Dot Matrix Display
Posted on Fri Feb 22, 2013 at 1:41 pm

Last summer I purchased 6 SLM1604 bicolor, 16×16 LED matrix modules from Ebay. With an afternoon's amount of coding, I got the displays to work!

The hardware and custom PCBs work flawlessly. The display uses an Atmel AVR Atmega168 @ 20Mhz to provide a display refresh rate of 70Hz. the display has Bluetooth to connect with a PC for control. Small buffer boards with 74LS245 chips buffer the control signals as they are distributed to the bussed modules. A power distribution hub sends power to each module and the logic board.

The display can draw up to 10 amps! A PC power supply is used. The LEDs become quite warm after an hour of continuous operation. That's a lot of power!

4 people like this
Like this


Using open-source Gerbv, see how to panelize multiple boards onto one PCB for production.
What the big problem with 7-segment displays? It's that they take up dozens of pins and resistors. Learn how to save pins through multiplexing.
A bright RGB LED pumpkin candle designed to replace tea candles in Jack-o-Lanterns. Has an AVR with PWM for fading effects.
How to use an off-the-shelf bridge rectifier to protect adapt your circuit against reverse polarity damage.
An AVR "home" automation project with IR control, LCD, 8 channels, presets, and more features is built and installed in my bedroom. Includes deciphering IR codes.
The Room Automation project is extended to include iTunes control capabilities. Discusses the iTunes API for C# .NET.
See how I installed christmas lights, video game consoles and other electronic gadgets in my school locker.
I purchased a countdown-equipped decommissioned pedestrian signal from BG Micro. Details of its operation, a 555 timer-based controller, and an AVR controller.
A custom product developed for a film sound mixer.
Robots / RC
Follow my FRC team, 4611, on our Flickr feed. See our Team Website as well.
For fun me and my cousin build a remote controlled robot with a camera that can drive through storm drains and take pictures!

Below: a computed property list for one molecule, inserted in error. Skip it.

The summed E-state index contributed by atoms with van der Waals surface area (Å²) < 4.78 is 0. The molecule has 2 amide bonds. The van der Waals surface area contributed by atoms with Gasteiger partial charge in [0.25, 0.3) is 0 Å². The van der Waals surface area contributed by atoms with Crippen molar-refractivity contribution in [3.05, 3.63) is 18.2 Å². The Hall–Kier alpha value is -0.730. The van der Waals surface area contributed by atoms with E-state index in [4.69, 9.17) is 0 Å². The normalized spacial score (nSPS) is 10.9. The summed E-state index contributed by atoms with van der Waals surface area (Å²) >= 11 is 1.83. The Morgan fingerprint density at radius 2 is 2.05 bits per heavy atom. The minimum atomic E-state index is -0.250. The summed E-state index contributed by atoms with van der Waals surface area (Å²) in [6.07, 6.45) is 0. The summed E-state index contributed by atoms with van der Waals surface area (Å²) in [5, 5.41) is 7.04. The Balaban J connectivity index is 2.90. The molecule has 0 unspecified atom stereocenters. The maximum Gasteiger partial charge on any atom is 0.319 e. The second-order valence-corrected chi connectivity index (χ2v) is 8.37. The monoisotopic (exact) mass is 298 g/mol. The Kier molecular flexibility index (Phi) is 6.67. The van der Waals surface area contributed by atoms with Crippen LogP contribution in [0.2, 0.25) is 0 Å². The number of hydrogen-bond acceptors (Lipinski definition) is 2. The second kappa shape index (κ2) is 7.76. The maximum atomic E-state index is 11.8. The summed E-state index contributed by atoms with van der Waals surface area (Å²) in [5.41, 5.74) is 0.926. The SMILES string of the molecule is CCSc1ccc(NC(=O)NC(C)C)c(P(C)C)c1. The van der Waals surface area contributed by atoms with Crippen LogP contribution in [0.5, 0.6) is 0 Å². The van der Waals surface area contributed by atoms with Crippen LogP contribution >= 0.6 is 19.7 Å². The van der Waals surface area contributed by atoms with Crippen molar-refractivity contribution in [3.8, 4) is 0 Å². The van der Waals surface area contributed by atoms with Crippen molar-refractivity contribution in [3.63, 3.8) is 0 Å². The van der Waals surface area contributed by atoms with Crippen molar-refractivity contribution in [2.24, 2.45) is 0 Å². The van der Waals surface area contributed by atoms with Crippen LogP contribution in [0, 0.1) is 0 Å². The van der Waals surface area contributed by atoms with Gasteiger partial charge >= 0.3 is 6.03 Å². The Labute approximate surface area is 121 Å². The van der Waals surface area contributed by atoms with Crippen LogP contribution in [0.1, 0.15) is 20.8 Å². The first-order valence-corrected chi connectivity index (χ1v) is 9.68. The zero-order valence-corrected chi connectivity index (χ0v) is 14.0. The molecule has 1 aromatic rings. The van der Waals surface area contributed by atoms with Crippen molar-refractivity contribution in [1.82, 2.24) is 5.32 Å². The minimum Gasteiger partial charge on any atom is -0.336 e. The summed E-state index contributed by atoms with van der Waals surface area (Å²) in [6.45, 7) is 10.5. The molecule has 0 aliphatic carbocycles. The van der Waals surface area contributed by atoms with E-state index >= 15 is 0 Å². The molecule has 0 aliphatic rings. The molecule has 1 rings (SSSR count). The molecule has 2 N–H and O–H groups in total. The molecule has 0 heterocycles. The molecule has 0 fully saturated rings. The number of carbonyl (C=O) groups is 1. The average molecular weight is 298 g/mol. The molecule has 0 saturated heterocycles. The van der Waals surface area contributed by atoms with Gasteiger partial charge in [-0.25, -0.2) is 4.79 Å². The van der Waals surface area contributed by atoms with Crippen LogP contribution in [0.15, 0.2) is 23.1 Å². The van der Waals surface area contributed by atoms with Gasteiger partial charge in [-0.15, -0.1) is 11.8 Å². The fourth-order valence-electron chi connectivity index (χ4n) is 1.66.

School Projects
A school project where we had to design a flying mini hot air balloon. Pictures and videos of the actual flight.
Details of a Rube Goldberg machine me and two friends built for a school science project.
For a school research poster, I made an interactive system to play videos on my poster, like in museums.
Upcoming Articles/Projects
Details of an upcoming homemade PBX system with four lines, dialing, ringing, and an external line interface.
AVR & Arduino
I make a 16×96 bicolor LED panel using SLM1604 modules, an AVR, and bluetooth.
To speed up prototyping, I made a breadboard compatible AVR module that boasts a single power connection, crystal, and a built-in ISP header.
How to use GPS Modules! Plus, learn how to connect them to an arduino and print you position onto an LCD.
A track timer that measures times down to the microsecond using infrared gates for a science class project
The professional version of the above timer project.
Learn all about the cool new 2.4 GHz wireless modules that can add wireless communication to your next project!
Tutorial on making a 440 Mhz yagi antenna. 4 elements and a half-folded dipole driven element for a 50 Ohm, mid-gain antenna.
Yell at pedestrians, bad drivers, and people in the way with this concealed, external megaphone on your car!
H2O can be split into pure oxygen and hydrogen with a little bit of electricity and glassware.
Once methane and oxygen reach a certain ratio, they combust violently.
My Flickr feed showcases my photography, travels, and other endeavors.
A homemade mini ball drop prop for a New Year's party.
My FRC team built tennis ball shooters as a pre-season exercise.
This winter, me and some friends built an igloo the size of a car. See how we made it and learn some tips for your own snow projects!
As a sequel to the original igloo, me and my friends built another, bigger igloo in 2013.
Silly project that involved making a patrol vehicle to look after my family's cats.
Exploring and researching a historic railroad feature from the 1920's in my hometown.